Creating a culture of meaningful work

If there’s one thing the world’s not, it’s ‘simple’. Yet we’re so often guilty of trying to make it that way. We’re always on the lookout for that ‘thing’ that seems to explain away all complexity and confusion. If only we could just do ‘this’ or understand ‘that’ better, everything would be an absolute breeze.

Right now, in the world of branding and marketing that ‘thing’ is purpose: sometimes referred to as the ‘why?’ of a company. This year’s Cannes Lions festival seemed to turbo-charge the belief that if you could just come up with a good enough purpose for your brand then everything would be ok. You’d succeed. Sales would rise. People would love you.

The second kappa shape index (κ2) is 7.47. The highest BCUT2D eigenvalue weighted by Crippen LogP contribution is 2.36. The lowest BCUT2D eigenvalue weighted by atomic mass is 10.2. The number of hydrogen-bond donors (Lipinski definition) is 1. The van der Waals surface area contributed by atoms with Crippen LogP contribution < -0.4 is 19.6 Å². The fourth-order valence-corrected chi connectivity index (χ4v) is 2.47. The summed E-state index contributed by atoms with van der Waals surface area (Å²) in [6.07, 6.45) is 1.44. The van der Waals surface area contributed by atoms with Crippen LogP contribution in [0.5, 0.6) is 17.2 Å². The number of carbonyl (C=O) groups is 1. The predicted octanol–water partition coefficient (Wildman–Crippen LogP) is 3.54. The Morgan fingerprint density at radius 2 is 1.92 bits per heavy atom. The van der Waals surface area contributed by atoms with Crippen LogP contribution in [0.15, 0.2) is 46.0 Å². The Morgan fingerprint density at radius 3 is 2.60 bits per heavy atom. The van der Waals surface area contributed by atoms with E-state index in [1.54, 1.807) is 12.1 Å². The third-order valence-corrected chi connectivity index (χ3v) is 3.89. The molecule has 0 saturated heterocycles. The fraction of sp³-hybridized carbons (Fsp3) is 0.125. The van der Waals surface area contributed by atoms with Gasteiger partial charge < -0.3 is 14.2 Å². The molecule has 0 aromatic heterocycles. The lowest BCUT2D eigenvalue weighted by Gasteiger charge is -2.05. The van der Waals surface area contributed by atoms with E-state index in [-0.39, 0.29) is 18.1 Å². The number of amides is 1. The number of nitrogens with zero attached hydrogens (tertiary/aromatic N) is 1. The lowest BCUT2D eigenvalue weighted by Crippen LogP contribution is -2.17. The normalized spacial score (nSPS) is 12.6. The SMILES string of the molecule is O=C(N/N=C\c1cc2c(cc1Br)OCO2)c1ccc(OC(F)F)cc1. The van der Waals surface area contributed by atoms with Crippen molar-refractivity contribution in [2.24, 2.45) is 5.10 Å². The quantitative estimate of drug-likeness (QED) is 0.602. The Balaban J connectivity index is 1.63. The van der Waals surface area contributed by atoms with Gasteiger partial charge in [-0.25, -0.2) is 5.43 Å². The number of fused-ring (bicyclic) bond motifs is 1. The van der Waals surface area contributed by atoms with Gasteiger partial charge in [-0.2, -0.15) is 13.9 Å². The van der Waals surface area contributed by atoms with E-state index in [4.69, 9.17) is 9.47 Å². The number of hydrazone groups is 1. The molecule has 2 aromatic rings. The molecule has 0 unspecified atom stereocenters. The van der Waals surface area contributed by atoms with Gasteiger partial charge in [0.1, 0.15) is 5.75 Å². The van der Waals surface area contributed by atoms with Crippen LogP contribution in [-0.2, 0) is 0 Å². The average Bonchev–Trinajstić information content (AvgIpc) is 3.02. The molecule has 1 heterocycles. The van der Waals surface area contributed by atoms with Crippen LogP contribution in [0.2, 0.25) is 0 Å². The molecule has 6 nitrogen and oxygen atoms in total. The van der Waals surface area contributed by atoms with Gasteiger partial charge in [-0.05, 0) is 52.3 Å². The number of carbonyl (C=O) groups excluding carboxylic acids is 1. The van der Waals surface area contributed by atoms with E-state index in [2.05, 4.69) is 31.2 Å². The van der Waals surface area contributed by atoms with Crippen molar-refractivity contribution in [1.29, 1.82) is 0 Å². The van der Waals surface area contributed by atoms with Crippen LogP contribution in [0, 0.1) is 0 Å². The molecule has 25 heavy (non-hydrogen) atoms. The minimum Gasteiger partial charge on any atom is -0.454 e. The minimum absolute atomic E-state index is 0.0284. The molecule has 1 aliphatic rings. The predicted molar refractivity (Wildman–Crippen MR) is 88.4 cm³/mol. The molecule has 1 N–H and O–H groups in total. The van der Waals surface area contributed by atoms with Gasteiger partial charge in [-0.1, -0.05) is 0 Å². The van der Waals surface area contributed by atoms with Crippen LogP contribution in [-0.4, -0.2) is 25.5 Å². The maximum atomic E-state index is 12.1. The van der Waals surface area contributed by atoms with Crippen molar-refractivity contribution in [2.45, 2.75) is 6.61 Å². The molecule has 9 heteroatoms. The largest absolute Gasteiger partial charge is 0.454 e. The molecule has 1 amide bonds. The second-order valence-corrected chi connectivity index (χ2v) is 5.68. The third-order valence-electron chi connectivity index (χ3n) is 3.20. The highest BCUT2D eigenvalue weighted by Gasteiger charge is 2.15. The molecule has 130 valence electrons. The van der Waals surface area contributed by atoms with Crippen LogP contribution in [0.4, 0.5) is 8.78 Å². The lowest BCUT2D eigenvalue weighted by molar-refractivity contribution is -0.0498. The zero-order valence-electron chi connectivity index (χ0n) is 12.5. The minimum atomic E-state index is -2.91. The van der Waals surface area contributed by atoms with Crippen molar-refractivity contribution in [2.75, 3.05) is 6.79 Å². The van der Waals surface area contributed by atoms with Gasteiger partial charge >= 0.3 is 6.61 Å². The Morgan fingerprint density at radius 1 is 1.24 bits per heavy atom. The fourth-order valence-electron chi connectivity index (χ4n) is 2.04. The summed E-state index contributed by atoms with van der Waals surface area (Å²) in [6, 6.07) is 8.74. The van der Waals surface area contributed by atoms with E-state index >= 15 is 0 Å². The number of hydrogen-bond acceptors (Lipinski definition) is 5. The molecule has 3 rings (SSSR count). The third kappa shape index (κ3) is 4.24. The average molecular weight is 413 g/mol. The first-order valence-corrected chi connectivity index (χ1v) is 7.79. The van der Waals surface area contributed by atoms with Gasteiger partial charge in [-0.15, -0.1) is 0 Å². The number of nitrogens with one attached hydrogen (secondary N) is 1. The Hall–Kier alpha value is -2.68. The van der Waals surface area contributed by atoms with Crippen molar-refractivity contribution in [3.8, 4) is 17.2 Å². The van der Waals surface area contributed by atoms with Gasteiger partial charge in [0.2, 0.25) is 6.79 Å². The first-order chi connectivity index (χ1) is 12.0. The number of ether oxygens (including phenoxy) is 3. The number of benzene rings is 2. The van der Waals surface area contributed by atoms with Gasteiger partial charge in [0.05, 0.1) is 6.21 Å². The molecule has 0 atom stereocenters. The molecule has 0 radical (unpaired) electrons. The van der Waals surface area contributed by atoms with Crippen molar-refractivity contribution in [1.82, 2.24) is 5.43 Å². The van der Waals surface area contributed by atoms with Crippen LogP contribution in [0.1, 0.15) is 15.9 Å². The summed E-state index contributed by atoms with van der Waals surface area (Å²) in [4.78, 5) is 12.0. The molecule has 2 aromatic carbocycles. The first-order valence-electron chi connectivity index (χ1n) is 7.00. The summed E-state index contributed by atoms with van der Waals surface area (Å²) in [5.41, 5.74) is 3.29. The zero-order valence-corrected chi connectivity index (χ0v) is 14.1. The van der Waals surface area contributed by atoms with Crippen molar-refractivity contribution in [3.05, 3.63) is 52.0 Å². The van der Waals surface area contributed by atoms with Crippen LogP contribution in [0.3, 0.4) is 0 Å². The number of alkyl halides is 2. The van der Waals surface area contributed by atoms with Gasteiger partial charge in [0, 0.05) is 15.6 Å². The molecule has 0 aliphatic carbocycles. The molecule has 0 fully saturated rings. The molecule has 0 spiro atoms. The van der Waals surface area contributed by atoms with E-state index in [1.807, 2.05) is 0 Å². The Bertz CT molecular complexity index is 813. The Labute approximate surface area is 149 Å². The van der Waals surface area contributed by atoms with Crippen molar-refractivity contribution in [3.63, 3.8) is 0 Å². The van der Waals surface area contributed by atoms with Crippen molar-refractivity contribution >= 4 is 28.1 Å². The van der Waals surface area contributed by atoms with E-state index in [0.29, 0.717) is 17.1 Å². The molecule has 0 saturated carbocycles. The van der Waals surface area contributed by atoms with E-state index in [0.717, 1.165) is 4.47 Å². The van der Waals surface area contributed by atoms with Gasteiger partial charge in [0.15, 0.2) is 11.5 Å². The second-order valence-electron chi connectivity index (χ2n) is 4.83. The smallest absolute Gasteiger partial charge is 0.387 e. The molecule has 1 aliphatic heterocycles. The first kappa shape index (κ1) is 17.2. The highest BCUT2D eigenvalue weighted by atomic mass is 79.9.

I’m being deliberately facetious. But when it’s written out like that, it seems far too simplistic to be true. And, of course, it is. I’ve written in the past about the value in genuine purpose, but what I hope I made clear is that it’s not the answer to all of your problems.

You can’t polish a turd

The most important thing about your brand is the product or service you’re trying to sell. No amount of fluff, heart-warming stories, or Corporate Social Responsibility work is going to make up ground for you if your product isn’t good enough, or if it’s the answer to a problem that doesn’t need solving.

Does it matter whether Amazon runs ads stating how conscious they are of the world’s ills, and how determined they are to right them? No. Their service is so exceptional that you’re likely to buy from them regardless. Have they still got a guiding vision or founding purpose that’s driving their work internally and helped get them to where they are? Almost certainly yes.

Purpose informs culture not marketing